LOS ANGELES

Supporting your Journey

Worth Mentioning

PARENTS, FAMILIES AND FRIENDS ALLIED WITH THE LGBTQ COMMUNITY

 

a Satellite of PFLAG Los Angeles

a Satellite of PFLAG Los Angeles

a Satellite of PFLAG Los Angeles

NEW MEETING LOCATION

STARTING IN JANUARY 2017!

 

 

 

Free Screening

December 19, 2012 / 7:30 p.m.

Shedding light on Transgender Youth

                                – Jonathan Skumik

 

Media coverage of controversial subjects has become increasingly pro and anti. The subject of transgender children gets particularly polarized coverage. Talking heads from the left and right scream at each other. There is a lot of noise, but little illumination.

 

Jonathan Skurnik is a much needed antidote to the sensationalizing of transgender youth. His Youth and Gender Media Project portrays ordinary people living everyday lives.  Some of them just happen to be transgender.

 

His quiet, nuanced approach allows family, friends, teachers, principals, students, and even therapists to concentrate on the needs of transgender children and not the hype.

 

Making his second appearance at PFLAG Los Angeles, where he screened his short film "I'm Just Annika," Jonathan brings us an update on his work. He will be screening two short films one about a transgender teen called "Becoming Johanna," and another on safe schools.

 

As a filmmaker, Skurnik likes to tell the stories of people who are marginalized: a Native American forced into boarding school as a child, a Russian immigrant elevator operator, a stutterer, and most often gender non-conforming children.

 

Come and meet this documentarian who is changing the world one film at a time.

 

View a trailer for Becoming Johanna

Visit his website: www.jskurnik.com

 

 

December 12th - 7:00pm

Sundance Sunset Cinema

8000 Sunset Blvd. West Hollywood, CA, 90046

Post Q&A Discussion with Director Travis Fine to follow.

 

Music Box Films Invites PFLAG to an advance preview screening!

 

Winner of 10 Audience Awards at film festivals around the country and starring the amazing Alan Cumming, ANY DAY NOW is a powerful tale of love, acceptance and family. When a teenager with Down syndrome (Isaac Leyva) is abandoned by his mother, a gay couple (Alan Cumming and Garret Dillahunt) takes him in and becomes the loving family he's never had. But when their unconventional living arrangement is discovered by authorities, the men are forced to fight a biased legal system to save the life of the child they have come to love as their own. Inspired by a true story from the late 1970s, ANY DAY NOW touches on legal and social issues that are as relevant today as they were 35 years ago.

Starring: Alan Cumming, Garret Dillahunt, Isaac Leyva, Frances Fisher

 

December 19, 2012 / 7:30 p.m.

Homelessness and LGBTQ Youth: Challenges and Solutions

 – Dr. Brian Coughlin  October 17, 2012 / 7:30 p.m.

 

Dr. Brian Coughlin, Director of Clinical Services at Los Angeles Youth Network (LAYN), talks about this issue and how you can help.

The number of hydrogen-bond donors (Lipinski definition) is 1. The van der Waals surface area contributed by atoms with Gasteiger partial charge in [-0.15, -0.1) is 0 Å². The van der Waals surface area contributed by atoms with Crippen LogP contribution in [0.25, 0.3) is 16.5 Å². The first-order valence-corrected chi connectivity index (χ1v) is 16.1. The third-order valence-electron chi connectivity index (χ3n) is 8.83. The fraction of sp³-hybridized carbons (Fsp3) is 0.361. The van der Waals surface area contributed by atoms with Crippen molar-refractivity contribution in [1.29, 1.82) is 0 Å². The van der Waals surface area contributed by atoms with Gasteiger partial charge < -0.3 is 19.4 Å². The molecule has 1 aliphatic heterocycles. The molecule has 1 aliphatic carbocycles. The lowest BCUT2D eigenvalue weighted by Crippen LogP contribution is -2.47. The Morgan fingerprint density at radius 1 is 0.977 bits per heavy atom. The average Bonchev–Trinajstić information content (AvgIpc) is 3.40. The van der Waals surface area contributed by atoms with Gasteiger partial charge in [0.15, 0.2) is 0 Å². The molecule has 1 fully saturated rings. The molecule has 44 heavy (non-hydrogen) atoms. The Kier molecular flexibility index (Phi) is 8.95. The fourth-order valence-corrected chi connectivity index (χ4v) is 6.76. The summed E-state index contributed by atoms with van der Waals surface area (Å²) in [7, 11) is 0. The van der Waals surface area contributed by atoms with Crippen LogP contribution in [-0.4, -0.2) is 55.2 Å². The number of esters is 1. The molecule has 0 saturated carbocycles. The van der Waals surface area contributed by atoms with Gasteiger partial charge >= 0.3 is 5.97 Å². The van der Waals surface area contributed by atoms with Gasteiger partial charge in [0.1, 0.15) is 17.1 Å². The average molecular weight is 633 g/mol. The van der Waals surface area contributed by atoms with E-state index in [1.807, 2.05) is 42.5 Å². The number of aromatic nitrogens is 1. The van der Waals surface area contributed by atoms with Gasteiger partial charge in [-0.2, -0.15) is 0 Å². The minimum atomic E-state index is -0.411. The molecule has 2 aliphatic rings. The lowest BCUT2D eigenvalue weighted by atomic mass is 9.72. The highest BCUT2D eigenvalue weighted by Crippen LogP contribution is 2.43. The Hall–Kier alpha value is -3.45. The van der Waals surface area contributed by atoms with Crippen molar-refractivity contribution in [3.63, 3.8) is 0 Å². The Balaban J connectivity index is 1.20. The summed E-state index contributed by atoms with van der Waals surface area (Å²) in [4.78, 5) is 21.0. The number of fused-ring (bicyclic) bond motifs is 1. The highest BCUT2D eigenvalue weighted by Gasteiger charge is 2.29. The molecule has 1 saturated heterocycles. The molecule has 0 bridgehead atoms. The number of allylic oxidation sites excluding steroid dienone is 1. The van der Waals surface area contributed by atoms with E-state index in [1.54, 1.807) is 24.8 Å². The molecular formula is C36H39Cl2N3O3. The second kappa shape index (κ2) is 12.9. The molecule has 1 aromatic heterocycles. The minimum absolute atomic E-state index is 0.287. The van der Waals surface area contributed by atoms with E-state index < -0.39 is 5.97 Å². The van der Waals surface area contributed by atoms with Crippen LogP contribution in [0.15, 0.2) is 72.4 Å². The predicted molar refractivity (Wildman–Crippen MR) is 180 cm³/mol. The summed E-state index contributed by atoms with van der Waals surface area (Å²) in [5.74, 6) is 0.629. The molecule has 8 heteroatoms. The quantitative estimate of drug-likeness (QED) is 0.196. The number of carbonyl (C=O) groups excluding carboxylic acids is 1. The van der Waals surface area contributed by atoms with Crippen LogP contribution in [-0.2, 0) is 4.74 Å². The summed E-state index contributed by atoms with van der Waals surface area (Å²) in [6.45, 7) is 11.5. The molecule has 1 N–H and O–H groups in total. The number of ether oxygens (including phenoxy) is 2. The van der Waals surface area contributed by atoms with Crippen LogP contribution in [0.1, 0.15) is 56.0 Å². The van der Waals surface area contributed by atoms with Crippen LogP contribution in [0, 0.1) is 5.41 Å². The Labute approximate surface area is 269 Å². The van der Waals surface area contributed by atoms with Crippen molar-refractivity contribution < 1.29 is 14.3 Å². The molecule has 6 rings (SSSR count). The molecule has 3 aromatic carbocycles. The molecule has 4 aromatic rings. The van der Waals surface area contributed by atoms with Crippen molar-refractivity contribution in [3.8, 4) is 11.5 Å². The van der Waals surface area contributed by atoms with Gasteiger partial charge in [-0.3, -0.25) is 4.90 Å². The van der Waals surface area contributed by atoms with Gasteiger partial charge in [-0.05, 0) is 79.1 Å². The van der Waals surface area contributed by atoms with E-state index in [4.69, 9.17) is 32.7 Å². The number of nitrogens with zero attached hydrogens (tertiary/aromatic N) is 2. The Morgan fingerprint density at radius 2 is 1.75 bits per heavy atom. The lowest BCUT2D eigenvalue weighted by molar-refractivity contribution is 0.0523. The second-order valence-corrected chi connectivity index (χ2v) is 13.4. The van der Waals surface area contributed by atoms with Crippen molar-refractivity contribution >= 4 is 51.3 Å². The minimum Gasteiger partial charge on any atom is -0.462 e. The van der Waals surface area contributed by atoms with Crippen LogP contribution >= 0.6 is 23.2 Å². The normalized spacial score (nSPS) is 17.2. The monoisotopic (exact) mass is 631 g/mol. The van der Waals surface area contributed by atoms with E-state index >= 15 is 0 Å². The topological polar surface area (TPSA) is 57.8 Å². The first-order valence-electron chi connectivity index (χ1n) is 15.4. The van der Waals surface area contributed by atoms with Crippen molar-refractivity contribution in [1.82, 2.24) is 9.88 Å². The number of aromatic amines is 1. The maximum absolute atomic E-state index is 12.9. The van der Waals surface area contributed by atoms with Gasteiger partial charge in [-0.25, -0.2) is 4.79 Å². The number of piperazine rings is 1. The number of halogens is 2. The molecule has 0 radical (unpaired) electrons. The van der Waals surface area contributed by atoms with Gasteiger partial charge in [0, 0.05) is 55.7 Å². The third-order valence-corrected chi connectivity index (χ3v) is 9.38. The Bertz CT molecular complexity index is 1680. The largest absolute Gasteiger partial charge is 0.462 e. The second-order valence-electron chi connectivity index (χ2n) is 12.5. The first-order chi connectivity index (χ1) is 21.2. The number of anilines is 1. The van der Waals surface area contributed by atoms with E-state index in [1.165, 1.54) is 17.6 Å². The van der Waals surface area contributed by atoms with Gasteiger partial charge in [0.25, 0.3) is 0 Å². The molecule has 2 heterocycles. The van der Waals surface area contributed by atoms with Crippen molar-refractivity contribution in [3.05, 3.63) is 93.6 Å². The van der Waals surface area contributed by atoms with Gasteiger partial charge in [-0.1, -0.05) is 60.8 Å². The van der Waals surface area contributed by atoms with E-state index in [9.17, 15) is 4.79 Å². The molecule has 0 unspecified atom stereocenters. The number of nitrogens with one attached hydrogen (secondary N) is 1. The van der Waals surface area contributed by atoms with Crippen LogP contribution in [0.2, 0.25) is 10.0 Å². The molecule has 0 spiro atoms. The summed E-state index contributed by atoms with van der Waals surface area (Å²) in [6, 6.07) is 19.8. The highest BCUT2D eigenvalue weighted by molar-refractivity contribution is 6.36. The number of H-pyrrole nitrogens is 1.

In Los Angeles, there are about 9,500 youth under the age of 24 who will experience homelessness at some time during any given year. Many homeless youth self-identify as Lesbian, Gay, Bisexual, Transgender and/or Questioning (LGBTQ). LGBTQ youth generally show higher rates of depression, suicide, and substance abuse as well as partner violence, engagement in survival sex, victimization by hate crime, and difficulty accessing appropriate healthcare.

 

The Los Angeles Youth Network (LAYN) is one of only two organizations providing emergency shelter for youth 12-17. LAYN provides long-term housing through its group home and transitional living program for youth 12-22. LAYN also provides case management, job development, life skills instruction, psychotherapy, educational support, mentoring, and tutoring.

 

LAYN tries to reunite families and runaway youth through its Family Reunification Program and offers extended support to those who have completed a Transitional Living Program by maintaining a relationship with these youth through an Aftercare Follow-Up Program. All these services contribute to the fulfillment of LAYN's mission to empower youth to become self-sufficient.

 

Dr. Brian Coughlin is a clinical psychologist who works as the Director of Clinical Services at LAYN, which is dedicated to offering these services to all LGBTQ youth. He is involved with training LAYN staff on how to best address their needs with both respect and sensitivity. Besides reconnecting youth with their family, parent or guardian, LAYN also supports caregivers by offering family counseling and education in-home for families whose children have recently “come out of the closet.” The goal is to help keep families together and enrich their capacity to provide a supportive environment.

 

Coughlin has been working with the homeless for over a decade and has extensive experience working with people dealing with severe mental illness and substance abuse.

 

Please join us on Wednesday, October 17, to hear about the challenges facing homeless LGBT youth and what you can do to help!

 

Visit their website: www.layn.org

 

 

October 13, 2012 / 8:30 a.m.

 

Models of Pride (MOP) is a free one-day conference that focuses on the concerns and interests of Lesbian Gay, Bisexual, Transgender and Questioning (LGBTQ) youth up to age 24, and their allies. Words like camaraderie, safety and a strong sense of belonging have been used by hundreds of youth to describe this annual conference.